40′ increased sidewalk width
    (2) 10′ bus lanes & (1) 10′ Bus drop off Lane
    (1) 9′ Bike Lane

    would certainly enhance mobility as well as dramatically increase Commerce & property values

    it’s not a Full pedestrian zone, but given the bus routes running through Fifth. Retaining the bus Lanes is vital. Increasing the Human space by only 40′ width along the entire Length of Fifth is a reasinable compromise solution.

  • thomas040

    Why that short little one block protected part on E91st street, or rather, why not all of it?

  • thomas040

    Where will the crosstown protected lane go? What are the options in play?

  • JK

    For your UES list, how about one block long, two-way, protected lane on 110th between 5th and Madison to allow river to river East bound bike travel? 110th is East Bound except for that one block, which presumably was reversed to reduce through traffic. Problem is that cyclists going East on 110th/Central Park North have to detour two blocks out of their way to 108th to keep going East. (And 108th terminates just four blocks East of there at 3rd Ave.) That very low traffic block of 110th/Tito Puente is plenty wide.

  • Vooch

    CB8 voted in Nov on a 2 phase plan:

    Phase One – quickly add painted lanes in Spring 2016

    Phase Two – study and implement a ‘safe’ ( presumably protected ) crisstown route ( presumed to be 72nd but very up in air ) with implied install in 2017.

    suggestions on protected lanes access to 59th bridge on 61st (?) are part of a different discussion.

  • Jason

    Does anyone consider 110th UES? I’m not trying to be a dick, I’m sincerely asking–I know neighborhood definitions can have a bit of fluidity depending on whom you ask but 110th just seems too far uptown to have any sort of mainstream consensus on being considered UES.

    I mean on the West Side that’s the southern edge of Morningside Heights.

  • BBnet3000

    Because the street is closed for that block except to bikes (see Streetview).

    In the Streetview it looks like bikes have to go onto the sidewalk to get around the barriers though…

  • Vooch

    true, but you are applying rational thought again to a irrational process

  • AMH

    Exactly. I hope someone called those cranky nutjobs on their crap. Not painting a bike lane is not going to keep a cyclist (or far more likely, a motorist) from hitting a child. Don’t any of them care about the children enough to want them to have safe streets to bike on? Clearly not, since that would mean slowing down car traffic.

  • Shinsccr8

    Realtors might.

  • Shinsccr8

    As BBnet mentioned, it’s a closed off pedestrian heaven(I live right by there). There’s a marked spot on the southside of that block on the road where bikes are supposed to go up and down, but not on the sidewalk.

  • asmoedeous

    I recently got a citibike and began cycling in NYC. Hoo boy, I fear for my life every second that I’m not on the Hudson River Greenway. In any narrow, one-lane East-West street, Taxis will honk at you and dangerously veer by to pass you even if you’ll both be soon at the same red light 10 seconds later. Then you have your fellow cyclers salmoning North up Columbus(9th) and South down 2nd with no shame. The worst part by far though are cars illegally parked on the protected bike lanes and people opening doors without looking. Considering how hellish of an experience I had cycling on greenways from 60th to 40th today (literally every block had a car door waiting for me, a salmoning cyclist, or someone hailing a cab while standing in the bike path) I’m not convinced more infrastructure alone is going to make biking in NYC safer. Their really needs to be enforcement to curb illegal behavior by drivers, pedestrians and cyclist alike regarding bike lanes. Also if they are publicly open to residents, I’m totalling going to the next one of these UES transportation board meetings and voicing my 20-something opinion in support of more bike lanes.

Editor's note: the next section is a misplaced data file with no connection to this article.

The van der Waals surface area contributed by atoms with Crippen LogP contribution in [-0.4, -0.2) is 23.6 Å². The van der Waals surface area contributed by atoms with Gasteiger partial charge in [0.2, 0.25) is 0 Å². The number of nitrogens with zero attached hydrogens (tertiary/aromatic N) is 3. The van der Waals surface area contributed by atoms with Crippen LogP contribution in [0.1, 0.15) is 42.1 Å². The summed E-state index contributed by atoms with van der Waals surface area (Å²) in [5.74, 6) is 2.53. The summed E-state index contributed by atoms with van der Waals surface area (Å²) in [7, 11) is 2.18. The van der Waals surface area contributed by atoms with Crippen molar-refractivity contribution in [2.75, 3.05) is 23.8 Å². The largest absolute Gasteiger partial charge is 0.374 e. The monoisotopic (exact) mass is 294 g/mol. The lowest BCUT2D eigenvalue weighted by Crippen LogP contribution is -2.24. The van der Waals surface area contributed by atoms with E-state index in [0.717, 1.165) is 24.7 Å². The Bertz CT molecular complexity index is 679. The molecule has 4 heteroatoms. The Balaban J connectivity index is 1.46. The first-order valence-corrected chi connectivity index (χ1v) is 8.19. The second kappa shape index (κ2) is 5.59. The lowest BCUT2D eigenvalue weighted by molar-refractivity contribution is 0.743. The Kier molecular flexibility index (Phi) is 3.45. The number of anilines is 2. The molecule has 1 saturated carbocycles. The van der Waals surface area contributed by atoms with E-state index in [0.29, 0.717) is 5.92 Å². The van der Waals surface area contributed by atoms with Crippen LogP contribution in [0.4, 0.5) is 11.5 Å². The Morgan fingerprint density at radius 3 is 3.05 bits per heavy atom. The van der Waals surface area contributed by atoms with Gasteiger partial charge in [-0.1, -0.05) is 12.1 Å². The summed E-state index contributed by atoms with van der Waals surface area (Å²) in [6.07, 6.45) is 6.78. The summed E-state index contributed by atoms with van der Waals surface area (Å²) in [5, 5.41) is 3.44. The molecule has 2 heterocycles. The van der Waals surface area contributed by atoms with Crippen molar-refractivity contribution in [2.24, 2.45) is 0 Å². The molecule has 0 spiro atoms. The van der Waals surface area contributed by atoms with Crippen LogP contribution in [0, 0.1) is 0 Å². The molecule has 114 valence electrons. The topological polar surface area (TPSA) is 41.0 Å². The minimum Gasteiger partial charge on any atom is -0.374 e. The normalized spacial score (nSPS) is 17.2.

• Vooch

    you do not sound as if you really are a cyvlist. Something fishy

  • asmoedeous

    I wouldn’t identify as a cyclist. Just a guy who decided to start biking to work 2 weeks ago and has been struggling 🙂

    Might not even be a cyclist for long if I can’t figure out how to get cars to stay more than 2 feet away from me (specifically on 73rd from central park to west end entrance to Hudson Greenway & and by taxis weaving on and off the bus lane on 5th avenue southbound).

    Also pretty sure I’m legally supposed to ride in the center of the road if its too narrow for both me and a car to fit, but I always get honked at every time I do it.

  • Vooch

    here to help

    72nd on west side might be better choice than 73rd – own the lane on 72nd. If they honk that’s good, they can see you

    fifth ave is rather difficult , I gather you are going from 72nd south.

    what’s your destination on fifth ?